I cannot do that with Hebrew and Greek. The best I can do is check multiple translations and the translation notes. Anything I come up with must be subject to the caveat that it is based on other people’s interpretation. It could be flawed.

Trolls for Christ

Today, we have (what I hope are) well-meaning Christians hounding all and sundry on the Internet bombarding them with the English language translated scripture. Some are doing it in a way that borders on trolling. If there is one thing we can agree on scripture does not teach us to “troll for Christ”.

When the recipient of this Christian trolling knows scripture – in the original Hebrew – better than the Christian, all they are doing is making us all look stupid. When these people also offer a humble and gentle rebuke we have a choice expressed in Proverbs 9:7-9 – learn and be wise or demonstrate our lack of Christ-like-ness.

Humility is the only refuge

When it comes to debating scripture, teaching it, preaching it, or in any way talking about it – our only refuge from looking like fools is to remain humble. Unless we are fluent in ancient Hebrew and Greek, we are dependent on the translation work of others. We see only through the darkened glass of others, to quote 1 Corinthians 13:12.

To pretend we do not suffer from agnosis – a lack of knowledge – is both proud and very, very stupid; not to mention, self-deluded. Have you not read Proverbs 16:18 which says what pride goes before?

For that matter what about Psalm 138:6 and James 4:6? God opposes the proud, but he gives grace to the humble. I will leave it to you to work out if “trolling for Christ” is humble or proud. (Hint: It is not humble at all).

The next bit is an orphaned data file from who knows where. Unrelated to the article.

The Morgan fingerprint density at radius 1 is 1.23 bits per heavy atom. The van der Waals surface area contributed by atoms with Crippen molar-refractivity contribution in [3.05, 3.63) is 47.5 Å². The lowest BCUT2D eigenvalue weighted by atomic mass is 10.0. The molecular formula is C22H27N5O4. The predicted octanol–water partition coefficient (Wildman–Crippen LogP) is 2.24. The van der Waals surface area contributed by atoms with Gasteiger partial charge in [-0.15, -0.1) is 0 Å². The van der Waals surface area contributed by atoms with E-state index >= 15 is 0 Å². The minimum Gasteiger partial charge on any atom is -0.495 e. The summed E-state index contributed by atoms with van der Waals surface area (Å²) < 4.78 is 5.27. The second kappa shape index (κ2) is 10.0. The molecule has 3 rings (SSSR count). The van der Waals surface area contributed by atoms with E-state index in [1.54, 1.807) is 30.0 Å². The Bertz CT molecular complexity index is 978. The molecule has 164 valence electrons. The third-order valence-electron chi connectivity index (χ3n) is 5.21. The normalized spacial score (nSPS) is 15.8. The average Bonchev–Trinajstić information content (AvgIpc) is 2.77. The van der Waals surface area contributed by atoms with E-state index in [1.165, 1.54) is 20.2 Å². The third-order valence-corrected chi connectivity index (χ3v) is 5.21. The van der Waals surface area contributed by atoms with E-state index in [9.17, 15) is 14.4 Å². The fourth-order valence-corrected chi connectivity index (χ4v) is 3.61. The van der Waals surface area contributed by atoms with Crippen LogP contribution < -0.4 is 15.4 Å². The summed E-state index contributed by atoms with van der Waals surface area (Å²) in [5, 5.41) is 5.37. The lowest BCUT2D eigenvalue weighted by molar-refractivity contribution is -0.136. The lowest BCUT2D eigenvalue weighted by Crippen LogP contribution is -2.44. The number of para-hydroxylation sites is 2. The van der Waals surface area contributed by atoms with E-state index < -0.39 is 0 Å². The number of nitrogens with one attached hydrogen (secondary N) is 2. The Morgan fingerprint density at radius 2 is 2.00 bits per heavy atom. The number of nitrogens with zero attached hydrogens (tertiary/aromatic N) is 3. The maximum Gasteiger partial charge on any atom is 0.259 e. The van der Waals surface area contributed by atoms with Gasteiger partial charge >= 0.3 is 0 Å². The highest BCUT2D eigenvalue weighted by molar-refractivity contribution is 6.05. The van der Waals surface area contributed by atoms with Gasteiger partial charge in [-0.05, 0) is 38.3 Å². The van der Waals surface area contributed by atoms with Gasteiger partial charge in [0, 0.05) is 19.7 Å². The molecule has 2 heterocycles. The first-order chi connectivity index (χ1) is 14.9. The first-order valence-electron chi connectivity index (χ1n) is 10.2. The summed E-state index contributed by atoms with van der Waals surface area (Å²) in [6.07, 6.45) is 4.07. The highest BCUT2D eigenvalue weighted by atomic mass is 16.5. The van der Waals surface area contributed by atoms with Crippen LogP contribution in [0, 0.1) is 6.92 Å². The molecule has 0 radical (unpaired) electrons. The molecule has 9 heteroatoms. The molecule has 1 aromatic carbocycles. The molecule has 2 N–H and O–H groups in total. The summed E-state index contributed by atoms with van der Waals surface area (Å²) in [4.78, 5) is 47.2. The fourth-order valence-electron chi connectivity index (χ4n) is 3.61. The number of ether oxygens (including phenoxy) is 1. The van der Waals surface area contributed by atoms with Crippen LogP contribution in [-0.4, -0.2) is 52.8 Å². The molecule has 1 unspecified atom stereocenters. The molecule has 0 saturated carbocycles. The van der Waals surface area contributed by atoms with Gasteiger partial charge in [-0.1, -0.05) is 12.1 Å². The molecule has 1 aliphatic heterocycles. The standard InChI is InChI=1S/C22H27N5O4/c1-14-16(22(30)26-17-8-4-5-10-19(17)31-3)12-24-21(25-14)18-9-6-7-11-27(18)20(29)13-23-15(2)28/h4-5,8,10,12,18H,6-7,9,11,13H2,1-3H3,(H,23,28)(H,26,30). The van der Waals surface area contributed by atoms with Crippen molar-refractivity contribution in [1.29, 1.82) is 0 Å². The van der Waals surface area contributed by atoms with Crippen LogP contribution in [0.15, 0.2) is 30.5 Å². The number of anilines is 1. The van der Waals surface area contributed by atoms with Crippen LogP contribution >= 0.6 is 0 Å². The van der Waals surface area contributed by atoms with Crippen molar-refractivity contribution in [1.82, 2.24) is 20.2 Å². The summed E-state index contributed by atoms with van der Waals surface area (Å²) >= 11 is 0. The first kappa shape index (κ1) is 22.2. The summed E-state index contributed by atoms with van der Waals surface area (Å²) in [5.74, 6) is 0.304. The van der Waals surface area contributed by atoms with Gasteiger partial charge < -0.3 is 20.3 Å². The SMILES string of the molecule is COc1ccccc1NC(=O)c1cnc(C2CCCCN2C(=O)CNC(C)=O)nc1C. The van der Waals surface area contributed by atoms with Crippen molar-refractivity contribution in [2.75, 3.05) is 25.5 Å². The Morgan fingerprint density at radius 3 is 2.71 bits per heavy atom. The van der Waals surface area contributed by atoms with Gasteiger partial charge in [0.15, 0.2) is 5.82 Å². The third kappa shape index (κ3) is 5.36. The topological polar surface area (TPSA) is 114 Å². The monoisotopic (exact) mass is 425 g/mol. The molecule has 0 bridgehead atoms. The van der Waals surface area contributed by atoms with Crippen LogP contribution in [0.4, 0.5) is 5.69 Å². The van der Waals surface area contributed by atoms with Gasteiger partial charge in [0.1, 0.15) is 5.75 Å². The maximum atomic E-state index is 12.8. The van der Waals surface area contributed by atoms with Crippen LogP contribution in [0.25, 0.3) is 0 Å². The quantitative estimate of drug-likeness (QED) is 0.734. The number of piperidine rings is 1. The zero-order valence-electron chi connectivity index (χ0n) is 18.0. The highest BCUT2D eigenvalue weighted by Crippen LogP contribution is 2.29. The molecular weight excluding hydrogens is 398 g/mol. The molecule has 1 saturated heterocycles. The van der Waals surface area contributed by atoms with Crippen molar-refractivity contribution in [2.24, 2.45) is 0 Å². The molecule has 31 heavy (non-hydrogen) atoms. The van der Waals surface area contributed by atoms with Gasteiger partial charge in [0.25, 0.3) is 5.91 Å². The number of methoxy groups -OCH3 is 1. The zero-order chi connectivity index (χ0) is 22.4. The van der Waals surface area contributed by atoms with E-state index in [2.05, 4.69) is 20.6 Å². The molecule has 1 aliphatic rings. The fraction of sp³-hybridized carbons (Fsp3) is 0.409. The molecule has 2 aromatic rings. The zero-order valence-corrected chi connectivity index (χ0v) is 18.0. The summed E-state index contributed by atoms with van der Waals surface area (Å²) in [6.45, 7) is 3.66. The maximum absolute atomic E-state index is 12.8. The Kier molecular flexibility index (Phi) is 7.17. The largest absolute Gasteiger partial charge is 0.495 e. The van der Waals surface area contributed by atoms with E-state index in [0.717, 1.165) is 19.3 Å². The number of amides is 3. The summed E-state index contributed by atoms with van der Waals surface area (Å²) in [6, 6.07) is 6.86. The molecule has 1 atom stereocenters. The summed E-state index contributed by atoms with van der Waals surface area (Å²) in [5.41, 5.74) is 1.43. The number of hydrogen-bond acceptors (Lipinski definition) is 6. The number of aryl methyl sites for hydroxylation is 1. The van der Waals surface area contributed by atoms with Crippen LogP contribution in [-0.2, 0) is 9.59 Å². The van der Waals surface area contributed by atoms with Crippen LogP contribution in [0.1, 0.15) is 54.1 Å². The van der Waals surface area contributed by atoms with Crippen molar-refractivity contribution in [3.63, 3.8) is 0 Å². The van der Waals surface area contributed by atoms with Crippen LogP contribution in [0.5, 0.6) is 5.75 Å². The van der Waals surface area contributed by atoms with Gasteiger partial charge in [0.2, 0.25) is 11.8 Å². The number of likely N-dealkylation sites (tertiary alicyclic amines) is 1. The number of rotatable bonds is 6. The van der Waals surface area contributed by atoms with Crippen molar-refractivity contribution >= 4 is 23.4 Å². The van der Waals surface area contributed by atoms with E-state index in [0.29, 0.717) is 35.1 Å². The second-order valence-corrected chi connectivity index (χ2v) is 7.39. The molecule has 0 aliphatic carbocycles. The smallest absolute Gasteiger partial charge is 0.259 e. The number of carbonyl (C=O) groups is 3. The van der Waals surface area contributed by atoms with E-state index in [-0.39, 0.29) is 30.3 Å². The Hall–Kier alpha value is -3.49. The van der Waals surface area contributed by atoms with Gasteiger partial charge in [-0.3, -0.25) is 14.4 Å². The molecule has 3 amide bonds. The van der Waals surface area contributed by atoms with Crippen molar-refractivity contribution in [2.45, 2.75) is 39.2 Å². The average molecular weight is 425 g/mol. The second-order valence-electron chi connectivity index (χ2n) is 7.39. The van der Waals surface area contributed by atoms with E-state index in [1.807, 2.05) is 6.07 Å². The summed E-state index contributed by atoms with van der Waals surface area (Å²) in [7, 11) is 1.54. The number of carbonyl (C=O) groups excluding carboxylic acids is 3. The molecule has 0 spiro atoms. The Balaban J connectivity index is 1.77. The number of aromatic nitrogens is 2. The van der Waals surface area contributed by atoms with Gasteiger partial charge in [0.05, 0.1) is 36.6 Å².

I think it is the time that we Christians climbed down from our high horse and gave up the pretention that we are in any way experts. Proverbs 17:28 says that “Even a fool who remains silent is considered wise”. Let us be wise.

Agnosis

Agnosis is the first of the seven principles I listed in an essay I wrote called, “Travellers along the path of The Way of Yeshua”.

It comes from the Greek, and means literally “lacking knowledge”. ἀ- (a-, “without”, “lacking”) + γνῶσις (gnôsis, “knowledge”).

In my essay I wrote:

Man is ignorant and the full truth is inherently unknowable to us. All that we think we know is faulty due to our own limitations. Our own best knowledge, doctrines, and understanding are forever flawed and full of error. We seek to embrace metanoia – a change in our thinking – freely confessing our ignorance and, in doing so, we allow our nature to be changed into the nature of Yeshua.

The concept of agnosis is that there is simply so much that we do not know about The Father and about even ourselves. It follows that as we are finite and God is infinite that we cannot possibly know as He knows.

Many of the other principles flow from this one. Along with love, and trust in Yeshua, you could easily work out the others.

Embracing our own agnosis requires humility. Appreciating our own agnosis keeps us from being proud about what we do know. Agnosis keeps us open to learning from others. Which is why I recommend it for the Church of tomorrow.

Agnosis from the axioms of faith.

The principle of agnosis can be reached from the axioms of faith. The zeroth axiom states that all scripture is good for establishing doctrine.

  • Luke 10:21 and Matthew 11:25 show us that there are things that The Father has hidden from us.
  • 1 Corinthians 13:12 says, “For now we see in a mirror indirectly, but then we will see face to face. Now I know in part, but then I will know fully, just as I have been fully known.”
  • Romans 3:23 tells us that all have erred (sinned) and therefore we are flawed.

Scripture never asks us to understand everything, only to trust Father, and walk humbly in righteousness.

How I intend to use the words agnosis and agnosia.

Sparingly. However, when I do use these words it is always as a reminder (to myself) of the limits of human understanding.